November 2009 of James 5.5, Sydney nearly 8 years
November 1, 2009
James love (obsession?) for numbers has been interesting. He's now slowly getting less frustrated with using numbers in Portuguese. He used to get so angry when he didn't understand and he's ask me to say it in English. Now, he still confirms that he's got it right, if I say a number in Portuguese:
Christine: Cento e vinte-seis James: Cento e twenty six Christine: Sim, Cento e vinte-seis
Sydney doesn't care as much, although she's super into math. I'm so glad to see her interested in math and science. I'm thinking this new generation will not have the women hate math ideas we've had in the past.
November 2, 2009
We've tried more reading in Portuguese. Sydney still loves to do the big flashcards we did a year or so ago and went to get some out. I would ask them to say the name of each letter first, then say the word. What's interesting to me is that the letter names in Portuguese link to their sounds much more easily than in English. The vowels are still tough b/c the letter "i" for example is called "ee" and the letter "e" is called "short e" as in "bet". The letter "a" is easy because I'll say "a" of "abc". "j" and "g" are tough too because the sounds are counter to English. I'll now say "g" of "garota".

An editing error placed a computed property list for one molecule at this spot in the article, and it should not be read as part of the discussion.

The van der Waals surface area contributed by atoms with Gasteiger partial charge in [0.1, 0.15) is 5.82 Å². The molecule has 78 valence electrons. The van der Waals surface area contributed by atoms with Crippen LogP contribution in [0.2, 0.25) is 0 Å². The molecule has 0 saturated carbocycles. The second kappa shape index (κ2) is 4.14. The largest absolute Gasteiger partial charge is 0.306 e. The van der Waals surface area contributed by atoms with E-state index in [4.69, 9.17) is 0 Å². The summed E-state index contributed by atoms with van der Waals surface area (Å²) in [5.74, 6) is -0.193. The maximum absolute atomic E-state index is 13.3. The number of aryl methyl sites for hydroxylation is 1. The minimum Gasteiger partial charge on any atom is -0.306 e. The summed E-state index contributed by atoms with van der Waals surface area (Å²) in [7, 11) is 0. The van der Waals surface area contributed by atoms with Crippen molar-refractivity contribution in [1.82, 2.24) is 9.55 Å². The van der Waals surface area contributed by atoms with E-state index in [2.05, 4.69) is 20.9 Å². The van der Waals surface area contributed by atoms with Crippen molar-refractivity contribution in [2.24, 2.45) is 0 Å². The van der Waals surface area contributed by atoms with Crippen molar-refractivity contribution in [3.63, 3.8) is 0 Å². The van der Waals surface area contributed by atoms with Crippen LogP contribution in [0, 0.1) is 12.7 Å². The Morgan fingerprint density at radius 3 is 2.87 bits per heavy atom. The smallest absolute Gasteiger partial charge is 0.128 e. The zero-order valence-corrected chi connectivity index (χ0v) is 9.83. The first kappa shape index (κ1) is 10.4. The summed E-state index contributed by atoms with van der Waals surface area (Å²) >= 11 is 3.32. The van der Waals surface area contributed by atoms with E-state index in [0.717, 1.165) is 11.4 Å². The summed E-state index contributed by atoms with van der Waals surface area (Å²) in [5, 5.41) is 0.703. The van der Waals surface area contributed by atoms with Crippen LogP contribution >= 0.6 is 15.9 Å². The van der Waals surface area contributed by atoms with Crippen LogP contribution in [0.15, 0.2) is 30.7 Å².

November 3, 2009
Sydney was thrilled to say the alphabet in French. We discussed how leters like "y" sound similar in French and Portuguese. She also seems really proud to speak another language. Her teacher told me as much. She (Sydney's teacher) said that when asked who speaks a second language, Sydney raised her hand and indicated with a flat hand wavering "so-so" or "sort of". When Sydney told me about this, she explained that she doesn't know which is her first language since she learned them together.
Her teacher, Ms. Medina is Cuban and speaks English and Spanish fluently. She was so encouraging about bilingualism. I was so ready for her to say something that went against current research ("don't teach her to read in Portuguese until she can read in English" for example) but it was nothing but praise and "keep at it!"
Ms Medina read a book in Spanish to the kids yesterday-- one from Cuba. I asked Sydney is she liked it and she said that had she understood a word it said, she would have probably liked it. So it sounds like Spanish isn't just coming easily to her.